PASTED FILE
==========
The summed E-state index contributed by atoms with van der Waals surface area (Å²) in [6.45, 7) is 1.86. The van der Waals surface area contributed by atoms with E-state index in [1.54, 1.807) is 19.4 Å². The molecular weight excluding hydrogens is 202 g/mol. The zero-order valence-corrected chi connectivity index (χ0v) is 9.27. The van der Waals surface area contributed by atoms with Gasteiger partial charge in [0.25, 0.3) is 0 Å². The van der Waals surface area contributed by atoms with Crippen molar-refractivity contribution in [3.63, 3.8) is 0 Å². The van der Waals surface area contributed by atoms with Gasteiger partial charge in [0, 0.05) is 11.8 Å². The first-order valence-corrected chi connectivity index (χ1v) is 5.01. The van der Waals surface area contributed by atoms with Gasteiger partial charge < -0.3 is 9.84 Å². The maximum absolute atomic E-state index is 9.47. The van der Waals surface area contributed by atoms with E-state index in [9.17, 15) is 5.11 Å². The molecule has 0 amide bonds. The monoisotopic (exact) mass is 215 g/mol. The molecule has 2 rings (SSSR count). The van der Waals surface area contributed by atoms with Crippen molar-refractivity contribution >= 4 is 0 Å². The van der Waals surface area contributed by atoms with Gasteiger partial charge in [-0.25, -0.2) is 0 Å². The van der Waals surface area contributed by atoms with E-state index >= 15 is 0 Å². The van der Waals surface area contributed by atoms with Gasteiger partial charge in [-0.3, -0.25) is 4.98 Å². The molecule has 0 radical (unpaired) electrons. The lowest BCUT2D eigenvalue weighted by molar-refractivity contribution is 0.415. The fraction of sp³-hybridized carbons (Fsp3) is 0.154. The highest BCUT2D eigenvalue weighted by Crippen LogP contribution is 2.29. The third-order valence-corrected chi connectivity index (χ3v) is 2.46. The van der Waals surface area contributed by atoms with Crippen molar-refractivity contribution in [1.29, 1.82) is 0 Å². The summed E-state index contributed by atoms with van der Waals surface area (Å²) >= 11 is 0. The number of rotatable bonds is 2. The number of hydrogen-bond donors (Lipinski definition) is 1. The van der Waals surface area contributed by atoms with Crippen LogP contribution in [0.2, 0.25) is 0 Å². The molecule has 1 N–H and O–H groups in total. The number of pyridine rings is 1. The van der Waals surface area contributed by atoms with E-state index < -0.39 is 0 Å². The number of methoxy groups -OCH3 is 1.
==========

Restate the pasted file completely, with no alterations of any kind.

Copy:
The summed E-state index contributed by atoms with van der Waals surface area (Å²) in [6.45, 7) is 1.86. The van der Waals surface area contributed by atoms with E-state index in [1.54, 1.807) is 19.4 Å². The molecular weight excluding hydrogens is 202 g/mol. The zero-order valence-corrected chi connectivity index (χ0v) is 9.27. The van der Waals surface area contributed by atoms with Gasteiger partial charge in [0.25, 0.3) is 0 Å². The van der Waals surface area contributed by atoms with Crippen molar-refractivity contribution in [3.63, 3.8) is 0 Å². The van der Waals surface area contributed by atoms with Gasteiger partial charge in [0, 0.05) is 11.8 Å². The first-order valence-corrected chi connectivity index (χ1v) is 5.01. The van der Waals surface area contributed by atoms with Gasteiger partial charge < -0.3 is 9.84 Å². The maximum absolute atomic E-state index is 9.47. The van der Waals surface area contributed by atoms with E-state index in [9.17, 15) is 5.11 Å². The molecule has 0 amide bonds. The monoisotopic (exact) mass is 215 g/mol. The molecule has 2 rings (SSSR count). The van der Waals surface area contributed by atoms with Crippen molar-refractivity contribution >= 4 is 0 Å². The van der Waals surface area contributed by atoms with Gasteiger partial charge in [-0.25, -0.2) is 0 Å². The van der Waals surface area contributed by atoms with E-state index >= 15 is 0 Å². The van der Waals surface area contributed by atoms with Gasteiger partial charge in [-0.3, -0.25) is 4.98 Å². The molecule has 0 radical (unpaired) electrons. The lowest BCUT2D eigenvalue weighted by molar-refractivity contribution is 0.415. The fraction of sp³-hybridized carbons (Fsp3) is 0.154. The highest BCUT2D eigenvalue weighted by Crippen LogP contribution is 2.29. The third-order valence-corrected chi connectivity index (χ3v) is 2.46. The van der Waals surface area contributed by atoms with Crippen molar-refractivity contribution in [1.29, 1.82) is 0 Å². The summed E-state index contributed by atoms with van der Waals surface area (Å²) >= 11 is 0. The number of rotatable bonds is 2. The number of hydrogen-bond donors (Lipinski definition) is 1. The van der Waals surface area contributed by atoms with Crippen LogP contribution in [0.2, 0.25) is 0 Å². The molecule has 1 N–H and O–H groups in total. The number of pyridine rings is 1. The van der Waals surface area contributed by atoms with E-state index < -0.39 is 0 Å². The number of methoxy groups -OCH3 is 1.